Is it Possible?
It is possible to slump unknown glass. This glass might be art glass, window glass, bottles, or any other glass whose characteristics are unknown by you. There are some suggestions about the characteristics of some glasses in this post that can be used as a starting point.
Preparation of the Glass
Prepare the edges to their final finish before slumping. This because the slumping temperature will not be enough to alter the finish of the edge significantly. This preparation can be done with diamond hand pads, or wet and dry sandpapers. Start with a relatively coarse grit. You may wish to do the initial shaping on your grinder. This will be between 80 and 100 grit. Continuing with a 200 grit and working your way through 400 and then 600 grit will give you an edge that will become shiny during the slumping.
Clean thoroughly. This is especially important when using glass that is not formulated for fusing. Devitrification is more likely on these glasses. Water with a drop of dishwashing liquid can be enough unless your water has high mineral content. Then distilled water or a purpose made glass cleaner such as Bohle or Spartan should be substituted. Finish with a polish to dry with clean paper towels. More here.
Firing the Slump
Fire up slowly. You should advance at about 100°C to 150°C per hour. Set your top temperature around 630°C for a simple slump, for soda lime stained glass. For bottle or window glass you will need a temperature closer to 720°C although the also are soda lime glasses.
It is best to start with simple curves, as there are fewer difficulties in determining what the glass is doing. It will help you to learn the characteristics of the glass before you tackle the difficult stuff, such as compound curves or texture moulds.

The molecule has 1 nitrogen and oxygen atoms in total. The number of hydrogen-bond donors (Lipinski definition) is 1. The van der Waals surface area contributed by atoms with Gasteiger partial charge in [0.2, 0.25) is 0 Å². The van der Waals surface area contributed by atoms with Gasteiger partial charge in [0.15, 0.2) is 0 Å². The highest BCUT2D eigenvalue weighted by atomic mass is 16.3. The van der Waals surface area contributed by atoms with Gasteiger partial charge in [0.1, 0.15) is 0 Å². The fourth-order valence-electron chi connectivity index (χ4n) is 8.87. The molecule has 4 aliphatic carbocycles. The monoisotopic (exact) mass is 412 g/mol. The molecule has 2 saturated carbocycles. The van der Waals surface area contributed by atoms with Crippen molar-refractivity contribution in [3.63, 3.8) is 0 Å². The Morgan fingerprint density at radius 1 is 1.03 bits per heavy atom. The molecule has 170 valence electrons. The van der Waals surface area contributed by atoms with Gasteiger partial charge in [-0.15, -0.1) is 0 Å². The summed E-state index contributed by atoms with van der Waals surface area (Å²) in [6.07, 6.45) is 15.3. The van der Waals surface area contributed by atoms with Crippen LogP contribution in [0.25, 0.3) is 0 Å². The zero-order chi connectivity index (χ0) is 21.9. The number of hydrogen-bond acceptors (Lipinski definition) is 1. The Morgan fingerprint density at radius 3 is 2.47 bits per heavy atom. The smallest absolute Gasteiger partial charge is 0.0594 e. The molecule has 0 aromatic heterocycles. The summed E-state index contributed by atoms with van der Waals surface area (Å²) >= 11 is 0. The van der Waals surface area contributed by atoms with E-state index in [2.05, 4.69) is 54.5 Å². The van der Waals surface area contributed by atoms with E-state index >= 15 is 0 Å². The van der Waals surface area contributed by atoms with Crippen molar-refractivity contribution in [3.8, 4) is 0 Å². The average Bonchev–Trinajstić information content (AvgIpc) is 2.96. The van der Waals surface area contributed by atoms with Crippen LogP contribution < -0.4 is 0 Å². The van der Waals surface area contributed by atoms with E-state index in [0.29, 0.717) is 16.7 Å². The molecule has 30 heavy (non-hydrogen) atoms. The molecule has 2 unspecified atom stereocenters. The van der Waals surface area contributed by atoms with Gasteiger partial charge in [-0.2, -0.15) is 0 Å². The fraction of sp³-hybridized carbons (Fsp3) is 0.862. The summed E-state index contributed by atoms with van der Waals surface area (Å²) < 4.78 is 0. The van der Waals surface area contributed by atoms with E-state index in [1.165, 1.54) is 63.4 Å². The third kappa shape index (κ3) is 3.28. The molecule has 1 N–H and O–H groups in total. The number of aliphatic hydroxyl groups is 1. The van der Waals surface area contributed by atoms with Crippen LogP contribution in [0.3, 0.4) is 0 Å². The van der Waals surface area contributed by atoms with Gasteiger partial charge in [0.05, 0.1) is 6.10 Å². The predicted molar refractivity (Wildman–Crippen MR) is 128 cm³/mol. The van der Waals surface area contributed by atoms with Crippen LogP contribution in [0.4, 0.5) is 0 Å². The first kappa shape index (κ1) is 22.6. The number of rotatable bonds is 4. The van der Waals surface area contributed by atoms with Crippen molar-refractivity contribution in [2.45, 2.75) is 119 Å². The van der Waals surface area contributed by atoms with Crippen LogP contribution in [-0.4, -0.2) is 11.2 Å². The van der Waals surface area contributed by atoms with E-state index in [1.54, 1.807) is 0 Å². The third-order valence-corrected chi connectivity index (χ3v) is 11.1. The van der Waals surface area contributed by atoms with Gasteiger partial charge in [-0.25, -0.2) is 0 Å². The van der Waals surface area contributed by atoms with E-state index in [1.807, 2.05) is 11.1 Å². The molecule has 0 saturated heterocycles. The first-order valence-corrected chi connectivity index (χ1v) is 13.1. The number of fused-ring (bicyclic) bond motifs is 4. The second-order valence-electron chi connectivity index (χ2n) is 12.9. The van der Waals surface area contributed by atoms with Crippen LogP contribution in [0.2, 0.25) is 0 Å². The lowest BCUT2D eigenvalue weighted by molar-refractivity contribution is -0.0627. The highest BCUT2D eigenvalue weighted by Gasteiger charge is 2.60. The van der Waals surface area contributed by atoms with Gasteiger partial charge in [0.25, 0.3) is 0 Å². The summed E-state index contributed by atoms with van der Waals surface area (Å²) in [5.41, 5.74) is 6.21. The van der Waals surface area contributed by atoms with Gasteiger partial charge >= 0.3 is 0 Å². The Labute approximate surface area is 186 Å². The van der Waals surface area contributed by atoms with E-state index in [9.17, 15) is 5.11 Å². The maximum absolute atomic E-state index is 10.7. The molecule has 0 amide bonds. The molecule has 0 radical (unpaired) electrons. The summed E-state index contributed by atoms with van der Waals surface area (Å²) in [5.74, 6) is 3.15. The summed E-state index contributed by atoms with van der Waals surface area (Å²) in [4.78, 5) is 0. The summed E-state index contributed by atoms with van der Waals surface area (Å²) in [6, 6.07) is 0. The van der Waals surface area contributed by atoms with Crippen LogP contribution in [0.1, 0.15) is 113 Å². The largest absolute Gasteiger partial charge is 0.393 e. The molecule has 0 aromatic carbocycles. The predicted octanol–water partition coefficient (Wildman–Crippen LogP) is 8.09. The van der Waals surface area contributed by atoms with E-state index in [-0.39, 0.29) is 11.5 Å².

It is necessary to observe the progress of the slump as you do not yet know the slumping temperature. You want to know when the glass begins to deform so that you do not over fire. Start watching the glass at about 10 minute intervals from about 580°C for stained glass and 680°C for window and bottle glass. There is not much light in the kiln at these temperatures, so an external light is useful. You can also observe the reflections of the elements on the glass. When the image of the elements begins to curve, you know the glass is beginning to bend.
Altering the Schedule
Soak for at least 30 mins at the temperature when the glass begins to visibly drop. This may or may not be long enough. Continue checking at 5-10 minute intervals to know when the slump is complete. If the glass is completely slumped before the soak time is finished, advance to the next segment. If not fully slumped, you need to extend the soak time. This means that you need to know how to alter your schedule in your controller while firing. Consult your controller manual to learn how to do these things.
Stop the soak when complete and advance to the anneal. Continue the slumping soak if not complete after the 30 mins. In some cases, you may need to also increase the temperature by 5-10°C.
The annealing point will be about 40°C below the point that the glass visibly starts the slump. If you want a more accurate determination of the annealing point, this post gives information on how to conduct a test to give you both the slump temperature and the annealing point. It also helps to determine the lower part of the tack fusing range (the lamination state), since it is not far above the slumping point that you will observe.
The annealing soak for a single layer, 3mm glass need not be long – 15 to 30 minutes. The annealing cool can be as fast as 120°C down to 370°C. For thicker glass and slumped bottle glass you will need a longer soak – 30 to 60 minutes – and a slower cool. The annealing cool in this case could be about 60°C/hour to 370°C. You can turn the kiln off at 370°C, if you wish, or keep the temperature controlled to about 50°C. The rate for the final cooling can be approximately double the first cooling rate. For a single layer of stained glass this could be 240°C, and for thicker glass about 120°C